Item Numbers—The Bedrock of the QAD System

Introduction to QAD–Item Numbers

Item numbers are the bedrock of the QAD system. In general terminology, the item number is the identification number assigned to an item.

Also called a part number, SKU number, or SKU (Stock Keeping Unit), an item number can represent a service as well as a physical item. It is good practice to establish an item number for any billable entity. For example, one item number might represent a box of finished goods that are shipped to the customer, while another might represent a monthly rental fee. The rental fee is not a stocked or inventory unit which you can find in the warehouse. But assigning an item number to a service helps to improve data accuracy and unification.

Item Master Overview

Items in QAD are part of the core master data and used in nearly all system modules, such as manufacturing, distribution, and others. Item master maintenance can befound in the following menu: 1. Item/Sites->1.4. Item data menu. This submenu includes several programs which allow the user to maintain various item parameters, such as basic data, inventory data, planning data, and cost data.

The menu is used to create a new item and maintain all its parameters in one screen. At the same time, the corresponding subscreens can be found in other standalone programs. Item master information, defined in (or in , , and ) is utilized as a master template, which can be used later to define site-specific data. In any QAD built-in transaction (for example, MRP, Work Order release or Sales Order maintenance) the system always is looking first for the site-specific record. If the site-specific record cannot be found, QAD will use the general (template) record.


The Site usually represents a physical place where you manufacture or store inventory. It can be a distribution center, warehouse, manufacturing facility, or a combination of these. Inventory control and planning information are maintained by site, including inventory availability, manufacturing methods, costs, sales, purchasing data, manufacturing plans and orders, and forecasts. Sites are created and maintained in 1.1.13 Site Maintenance.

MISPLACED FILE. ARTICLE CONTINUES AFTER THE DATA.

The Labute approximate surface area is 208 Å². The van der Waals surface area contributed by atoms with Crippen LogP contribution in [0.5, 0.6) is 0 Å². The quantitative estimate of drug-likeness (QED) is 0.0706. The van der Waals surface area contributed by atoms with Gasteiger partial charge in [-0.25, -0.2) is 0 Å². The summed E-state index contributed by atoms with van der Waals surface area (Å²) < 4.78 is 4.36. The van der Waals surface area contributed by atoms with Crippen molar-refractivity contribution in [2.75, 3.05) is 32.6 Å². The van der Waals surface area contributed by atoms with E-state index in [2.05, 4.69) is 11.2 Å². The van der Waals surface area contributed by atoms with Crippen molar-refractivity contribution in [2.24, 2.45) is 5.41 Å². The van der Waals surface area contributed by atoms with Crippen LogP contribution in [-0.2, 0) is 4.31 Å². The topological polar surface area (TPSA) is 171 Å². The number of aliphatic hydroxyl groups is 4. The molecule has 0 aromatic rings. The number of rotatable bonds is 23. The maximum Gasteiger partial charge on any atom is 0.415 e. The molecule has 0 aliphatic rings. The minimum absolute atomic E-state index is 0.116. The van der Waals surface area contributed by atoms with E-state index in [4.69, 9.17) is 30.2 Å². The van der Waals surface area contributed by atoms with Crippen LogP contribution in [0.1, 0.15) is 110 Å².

Business Considerations

Business Flow

One of the reasons to have multiple Item master sub-screens is that in many organizations, different people (departments) are responsible for different master data. For example, the company planner or scheduler updates the item planning data (maintained in menus 1.4.7 and 1.4.17, such as planning quantities and periods, lead times, etc.). Warehouse personnel is likely responsible for the item inventory data (maintained in menus 1.4.5 and 1.4.16, such as cycle counting intervals, default site and lot/serial control). Item Costing information (menus 1.4.9 and 1.4.18) is close to the heart of the Financial group – accountants and cost specialists.

Security access management becomes very easy when you use separate item data maintenance programs. Some organizations choose the following business flow:

  • 1.4.1 menu – Item master maintenance is not accessible by the user community (administrators only)
  • The Engineering Department can create new items in 1.4.3
  • The Planning Department can update item planning and item-site planning data
  • The Warehouse Department can update item inventory and item-site inventory data
  • The Financial Group can update item cost data and item-site cost data


This model helps to ensure that only certain people are responsible for creating new items and that specific people can only modify specific information. Usually, this business model also includes a well-defined and strict change control process, where data cannot be altered without proper multi-level authorization and process documentation.

Segregation of Duties, Ownership and Centralized maintenance

Each company needs to decide how to implement the item number creation process based on their needs and internal organization, but there are a few best practices to follow.  In most cases, the Engineering department is responsible for assigning the number s and other vital product/item parameters.

Companies with multi-site QAD implementations, however, face some business and technical challenges. There may be different company sites with ownership and responsibility for various items. Though this practice is acceptable and widespread, it is always best practice to centralize item master maintenance to avoid problems in item standardization and unification.